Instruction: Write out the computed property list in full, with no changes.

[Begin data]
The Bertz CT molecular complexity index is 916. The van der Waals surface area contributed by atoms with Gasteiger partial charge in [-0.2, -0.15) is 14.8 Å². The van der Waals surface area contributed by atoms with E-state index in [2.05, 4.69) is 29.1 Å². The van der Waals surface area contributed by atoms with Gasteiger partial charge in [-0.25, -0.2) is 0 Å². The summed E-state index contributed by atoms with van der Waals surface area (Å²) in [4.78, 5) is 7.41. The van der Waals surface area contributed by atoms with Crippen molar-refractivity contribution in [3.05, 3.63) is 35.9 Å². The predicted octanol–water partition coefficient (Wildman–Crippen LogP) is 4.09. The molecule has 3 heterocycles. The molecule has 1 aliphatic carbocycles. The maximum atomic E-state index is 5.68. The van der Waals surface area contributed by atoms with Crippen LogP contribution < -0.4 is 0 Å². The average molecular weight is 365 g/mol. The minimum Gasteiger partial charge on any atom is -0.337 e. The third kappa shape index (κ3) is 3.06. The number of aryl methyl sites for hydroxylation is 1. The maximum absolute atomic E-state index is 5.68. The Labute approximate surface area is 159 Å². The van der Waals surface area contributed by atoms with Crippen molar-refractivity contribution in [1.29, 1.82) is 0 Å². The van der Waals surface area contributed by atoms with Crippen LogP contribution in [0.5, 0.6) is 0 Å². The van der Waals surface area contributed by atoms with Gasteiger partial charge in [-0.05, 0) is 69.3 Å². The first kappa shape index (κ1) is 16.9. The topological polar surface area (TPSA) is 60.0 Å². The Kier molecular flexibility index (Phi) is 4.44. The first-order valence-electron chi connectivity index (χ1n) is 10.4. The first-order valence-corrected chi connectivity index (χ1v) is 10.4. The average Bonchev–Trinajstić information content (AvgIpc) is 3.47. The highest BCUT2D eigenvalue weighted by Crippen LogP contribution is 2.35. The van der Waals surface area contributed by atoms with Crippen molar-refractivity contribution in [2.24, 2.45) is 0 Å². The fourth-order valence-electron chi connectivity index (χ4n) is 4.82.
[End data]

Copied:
The Bertz CT molecular complexity index is 916. The van der Waals surface area contributed by atoms with Gasteiger partial charge in [-0.2, -0.15) is 14.8 Å². The van der Waals surface area contributed by atoms with E-state index in [2.05, 4.69) is 29.1 Å². The van der Waals surface area contributed by atoms with Gasteiger partial charge in [-0.25, -0.2) is 0 Å². The summed E-state index contributed by atoms with van der Waals surface area (Å²) in [4.78, 5) is 7.41. The van der Waals surface area contributed by atoms with Crippen molar-refractivity contribution in [3.05, 3.63) is 35.9 Å². The predicted octanol–water partition coefficient (Wildman–Crippen LogP) is 4.09. The molecule has 3 heterocycles. The molecule has 1 aliphatic carbocycles. The maximum atomic E-state index is 5.68. The van der Waals surface area contributed by atoms with Crippen LogP contribution < -0.4 is 0 Å². The average molecular weight is 365 g/mol. The minimum Gasteiger partial charge on any atom is -0.337 e. The third kappa shape index (κ3) is 3.06. The number of aryl methyl sites for hydroxylation is 1. The maximum absolute atomic E-state index is 5.68. The Labute approximate surface area is 159 Å². The van der Waals surface area contributed by atoms with Crippen molar-refractivity contribution in [1.29, 1.82) is 0 Å². The van der Waals surface area contributed by atoms with Crippen LogP contribution in [0.5, 0.6) is 0 Å². The van der Waals surface area contributed by atoms with Gasteiger partial charge in [-0.05, 0) is 69.3 Å². The first kappa shape index (κ1) is 16.9. The topological polar surface area (TPSA) is 60.0 Å². The Kier molecular flexibility index (Phi) is 4.44. The first-order valence-electron chi connectivity index (χ1n) is 10.4. The first-order valence-corrected chi connectivity index (χ1v) is 10.4. The average Bonchev–Trinajstić information content (AvgIpc) is 3.47. The highest BCUT2D eigenvalue weighted by Crippen LogP contribution is 2.35. The van der Waals surface area contributed by atoms with Crippen molar-refractivity contribution in [2.24, 2.45) is 0 Å². The fourth-order valence-electron chi connectivity index (χ4n) is 4.82.